Faculty

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Jian Cao
Assistant Professor
Department: Department of Medicine
Phone: 1.7322358473
Email: jian.cao@rutgers.edu
Robert Wood Johnson Medical School
The Cancer Institute of New Jersey, Rm 3008
195 Little Albany Street
New Brunswick, NJ 08903-268
Key Words: Cancer epigenetics, cancer immunology, histone modification, chromatin remodeling
Lab Site URL

Research in the Cao Lab focuses on epigenetic regulation of cancer immunity. We use bioinformatic and high-throughput screen approaches to identify key epigenetic regulators of anti-tumor immune response, validate their functions by cell-based assays and animal models, and aim to develop novel therapeutical strategies to boost anti-tumor immune response.

There are three major layers of epigenetic regulation in mammalian cells: DNA methylation, histone posttranslational modifications, and chromatin structure regulation. Epigenetics determines gene expression patterns and plays central roles in fate determination in development and homeostasis of differentiated tissues. Dysregulation of epigenetic processes contributes significantly to cancer initiation, progression, metastasis, and resistance to drug treatment. The fact that epigenetic alterations are largely reversible and druggable, in contrast to genetic mutations, positions epigenetic regulators attractive drug targets for developing cancer therapies.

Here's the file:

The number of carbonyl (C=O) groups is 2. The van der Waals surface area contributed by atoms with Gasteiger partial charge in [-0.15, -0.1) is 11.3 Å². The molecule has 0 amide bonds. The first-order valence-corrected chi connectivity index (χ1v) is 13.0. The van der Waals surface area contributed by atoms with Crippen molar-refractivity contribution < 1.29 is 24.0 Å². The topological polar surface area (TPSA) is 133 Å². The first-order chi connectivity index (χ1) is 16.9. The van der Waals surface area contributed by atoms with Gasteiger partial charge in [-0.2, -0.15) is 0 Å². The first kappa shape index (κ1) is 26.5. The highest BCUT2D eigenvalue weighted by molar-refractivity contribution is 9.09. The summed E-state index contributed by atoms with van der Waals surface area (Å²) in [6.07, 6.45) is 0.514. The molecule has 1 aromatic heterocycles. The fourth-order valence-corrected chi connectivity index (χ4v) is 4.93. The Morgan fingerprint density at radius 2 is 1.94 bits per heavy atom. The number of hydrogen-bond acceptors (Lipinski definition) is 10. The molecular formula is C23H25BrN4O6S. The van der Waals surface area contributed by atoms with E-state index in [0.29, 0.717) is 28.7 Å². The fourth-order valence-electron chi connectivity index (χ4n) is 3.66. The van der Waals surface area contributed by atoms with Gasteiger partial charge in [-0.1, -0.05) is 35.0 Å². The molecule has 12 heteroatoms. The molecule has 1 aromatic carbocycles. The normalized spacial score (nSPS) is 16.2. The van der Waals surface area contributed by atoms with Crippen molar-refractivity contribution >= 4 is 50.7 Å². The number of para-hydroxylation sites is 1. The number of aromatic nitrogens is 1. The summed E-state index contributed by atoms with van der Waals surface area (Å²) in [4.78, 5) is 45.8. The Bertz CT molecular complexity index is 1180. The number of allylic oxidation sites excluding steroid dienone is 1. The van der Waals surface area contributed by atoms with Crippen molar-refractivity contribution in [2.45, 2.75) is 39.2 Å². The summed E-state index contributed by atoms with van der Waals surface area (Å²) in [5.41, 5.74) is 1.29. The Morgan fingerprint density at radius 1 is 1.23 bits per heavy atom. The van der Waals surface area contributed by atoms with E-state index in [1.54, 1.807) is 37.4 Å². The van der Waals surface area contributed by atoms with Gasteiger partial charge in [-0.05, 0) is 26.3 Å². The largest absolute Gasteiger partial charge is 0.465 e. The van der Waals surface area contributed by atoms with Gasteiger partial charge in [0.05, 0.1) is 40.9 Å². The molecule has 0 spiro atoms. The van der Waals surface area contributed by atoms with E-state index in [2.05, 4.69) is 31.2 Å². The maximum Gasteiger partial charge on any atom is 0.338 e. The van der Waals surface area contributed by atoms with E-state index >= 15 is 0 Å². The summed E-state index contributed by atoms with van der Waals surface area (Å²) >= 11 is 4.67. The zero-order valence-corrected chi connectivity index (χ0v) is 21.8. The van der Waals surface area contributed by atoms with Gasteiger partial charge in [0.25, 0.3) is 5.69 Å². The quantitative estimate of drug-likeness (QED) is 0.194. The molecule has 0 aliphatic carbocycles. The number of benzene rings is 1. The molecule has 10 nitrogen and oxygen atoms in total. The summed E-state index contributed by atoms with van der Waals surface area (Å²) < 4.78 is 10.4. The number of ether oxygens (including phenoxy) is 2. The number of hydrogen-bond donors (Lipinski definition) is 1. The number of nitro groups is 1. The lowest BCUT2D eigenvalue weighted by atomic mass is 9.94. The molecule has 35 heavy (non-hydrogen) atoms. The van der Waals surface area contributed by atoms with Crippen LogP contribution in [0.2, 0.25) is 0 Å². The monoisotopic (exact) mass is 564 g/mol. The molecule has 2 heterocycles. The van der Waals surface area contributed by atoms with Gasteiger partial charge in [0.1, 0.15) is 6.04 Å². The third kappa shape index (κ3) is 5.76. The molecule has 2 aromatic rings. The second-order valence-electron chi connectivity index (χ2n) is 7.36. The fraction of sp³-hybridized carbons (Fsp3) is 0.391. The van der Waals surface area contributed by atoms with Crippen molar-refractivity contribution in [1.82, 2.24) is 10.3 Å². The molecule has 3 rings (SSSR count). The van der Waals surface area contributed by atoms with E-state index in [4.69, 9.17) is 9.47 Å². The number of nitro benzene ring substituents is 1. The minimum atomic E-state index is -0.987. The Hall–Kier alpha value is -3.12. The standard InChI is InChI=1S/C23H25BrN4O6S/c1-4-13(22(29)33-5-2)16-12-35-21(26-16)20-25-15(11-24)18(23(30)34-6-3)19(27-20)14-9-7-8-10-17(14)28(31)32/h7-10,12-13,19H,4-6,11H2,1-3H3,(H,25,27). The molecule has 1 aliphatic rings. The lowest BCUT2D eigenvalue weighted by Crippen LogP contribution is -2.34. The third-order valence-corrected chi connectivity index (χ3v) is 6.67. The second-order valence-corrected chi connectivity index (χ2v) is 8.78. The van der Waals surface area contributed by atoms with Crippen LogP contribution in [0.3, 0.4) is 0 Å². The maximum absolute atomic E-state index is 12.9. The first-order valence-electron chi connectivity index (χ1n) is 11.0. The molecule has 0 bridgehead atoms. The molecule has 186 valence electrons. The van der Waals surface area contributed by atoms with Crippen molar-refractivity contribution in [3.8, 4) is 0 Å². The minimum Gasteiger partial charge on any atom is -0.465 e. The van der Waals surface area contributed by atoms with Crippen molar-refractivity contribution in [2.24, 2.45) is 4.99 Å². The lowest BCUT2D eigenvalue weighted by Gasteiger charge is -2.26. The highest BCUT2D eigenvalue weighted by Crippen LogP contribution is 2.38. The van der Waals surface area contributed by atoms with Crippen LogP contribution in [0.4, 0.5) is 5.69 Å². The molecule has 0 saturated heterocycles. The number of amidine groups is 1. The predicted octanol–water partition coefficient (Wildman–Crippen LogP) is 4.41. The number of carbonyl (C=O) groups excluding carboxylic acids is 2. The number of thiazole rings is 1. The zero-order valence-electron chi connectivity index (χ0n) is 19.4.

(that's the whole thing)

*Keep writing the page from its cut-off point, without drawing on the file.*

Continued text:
Emerging evidences suggested that epigenetic processes are involved in cancer immune regulation, which is the base of the fast-growing field of cancer immunotherapies. In a previous study, we identified KDM5 histone demethylases as suppressors of cGAS-STING-interferon pathway in tumor cells. Inhibition of KDM5 restores cytosolic double-strand DNA-triggered activation of interferon pathway, recruits tumor infiltrating lymphocytes, and suppresses tumor growth. We recently identified a chromatin regulating factor involved in cancer immune escape. The mechanism and potential targeting strategies are under study.

In collaboration with Prof. Dawei Li’s group at University of Vermont, we are developing and applying a bioinformatic approach to identify novel viral etiologies in human cancer.

Publications